Shoppers walk past the beautiful Jessop Street Clock, a landmark in downtown San Diego for over a hundred years.
Shoppers walk past the beautiful Jessop’s Street Clock, a landmark in downtown San Diego for over a hundred years.
Intricate, exquisite gold-plated movement of the historic Jessop's Street Clock. The massive mechanism extends twelve feet down into the Horton Plaza parking garage!
Intricate, exquisite gold-plated movement of the historic Jessop’s Street Clock. The massive mechanism extends twelve feet down into the Horton Plaza parking garage!
J. Jessop and Sons jewelers created this amazing clock, which over a century ago was San Diego's top attraction!
J. Jessop and Sons jewelers created this amazing clock, which over a century ago was San Diego’s top attraction!
Thousands of hours have been spent over the decades maintaining, rehabilitating, moving and reconstructing the fine clock.
Thousands of hours have been spent over the decades maintaining, rehabilitating, moving and reconstructing the fine clock.
The Jessops Street Clock was exhibited at the 1907 Sacramento State Fair. This is a bronze replica of the gold medal awarded to the master clock. The clock is property of the Jessop family.
The Jessops Street Clock was exhibited at the 1907 Sacramento State Fair. This is a bronze replica of the gold medal awarded to the master clock. The clock is property of the Jessop family.
Base of the 1907 Jessop Clock in downtown's Horton Plaza shopping mall. Plaque indicates Historical Landmark No. 372, The City of San Diego.
Base of the 1907 Jessop Clock in downtown’s Horton Plaza shopping mall. Plaque indicates Historical Landmark No. 372, The City of San Diego.
Twelve dials on one face tell time in New York, London, Paris, Berlin, Milan, St. Petersburg, Calcutta, Capetown, Tokyo, Hong Kong, Melbourne, Mexico City.
Twelve dials on one face tell time in New York, London, Paris, Berlin, Milan, St. Petersburg, Calcutta, Capetown, Tokyo, Hong Kong, Melbourne, Mexico City.

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A few pics of the elegant John D. Spreckels Building.

Looking up through the elegant building entrance at the lobby's ceiling.
Looking up through the elegant building entrance at the lobby’s ceiling.

The John D. Spreckels Building (not to be confused with the Spreckels Theater Building also located on Broadway) is a cool sight that is definitely worth a few photographs. When it was completed in 1924, the stately 14-story building was the tallest in San Diego. Today, according to an article I read, there are plans to convert it into apartments.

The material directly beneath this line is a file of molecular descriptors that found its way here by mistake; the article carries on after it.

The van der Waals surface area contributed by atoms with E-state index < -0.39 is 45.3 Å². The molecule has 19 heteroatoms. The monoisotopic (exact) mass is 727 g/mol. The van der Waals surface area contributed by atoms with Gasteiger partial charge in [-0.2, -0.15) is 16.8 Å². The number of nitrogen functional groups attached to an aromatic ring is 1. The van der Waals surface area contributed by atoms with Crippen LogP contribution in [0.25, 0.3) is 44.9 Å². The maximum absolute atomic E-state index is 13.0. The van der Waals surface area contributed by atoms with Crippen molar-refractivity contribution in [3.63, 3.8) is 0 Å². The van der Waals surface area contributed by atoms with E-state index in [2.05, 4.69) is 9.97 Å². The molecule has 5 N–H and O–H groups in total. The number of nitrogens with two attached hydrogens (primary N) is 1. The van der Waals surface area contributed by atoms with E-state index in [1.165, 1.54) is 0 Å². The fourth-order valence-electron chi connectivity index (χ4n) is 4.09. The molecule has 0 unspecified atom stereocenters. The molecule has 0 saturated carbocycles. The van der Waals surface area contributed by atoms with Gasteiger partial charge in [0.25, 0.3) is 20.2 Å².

Built by sugar heir, entrepreneur and philanthropist John D. Spreckels, the historic building is one of only a few old high-rises that grace San Diego. The building isn’t terribly distinctive or flashy, but it certainly is monumental. Simple lines give it a feeling of grandeur and permanence. The small entrance, to my eye, is uncommonly elegant.

Front of the John D. Spreckels Building as seen from across Broadway.
Front of the John D. Spreckels Building as seen from across Broadway.
Pointing my camera upward for a cool photo.
Pointing my camera upward for a cool photo.
Beautiful ornamental artwork at the door of 625 Broadway in San Diego.
Beautiful ornamental artwork at the door of 625 Broadway in San Diego.
Elegant old clock mounted on corner of the John D. Spreckels Building.
Elegant old clock mounted on corner of the John D. Spreckels Building.
This classy historic high-rise adds unique flavor to a shiny modern city.
This classy historic high-rise adds unique flavor to a shiny modern city.

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Clock tower at 12th and Imperial trolley station.

Clock tower at 12th and Imperial trolley station reflected in windows.
Clock tower at 12th and Imperial reflected in windows.

I got some unusual photos of the clock tower that stands next to the transit center at the 12th and Imperial trolley station downtown.  The clock is one cool San Diego sight that can be seen from many points in the city.

Looking up the interior of the clock tower structure.
Looking up the interior of the clock tower structure.

You can stand inside the base of the tower and look outward!

Clock tower above musician on Harbor Drive bridge.
Clock tower above musician on Harbor Drive bridge.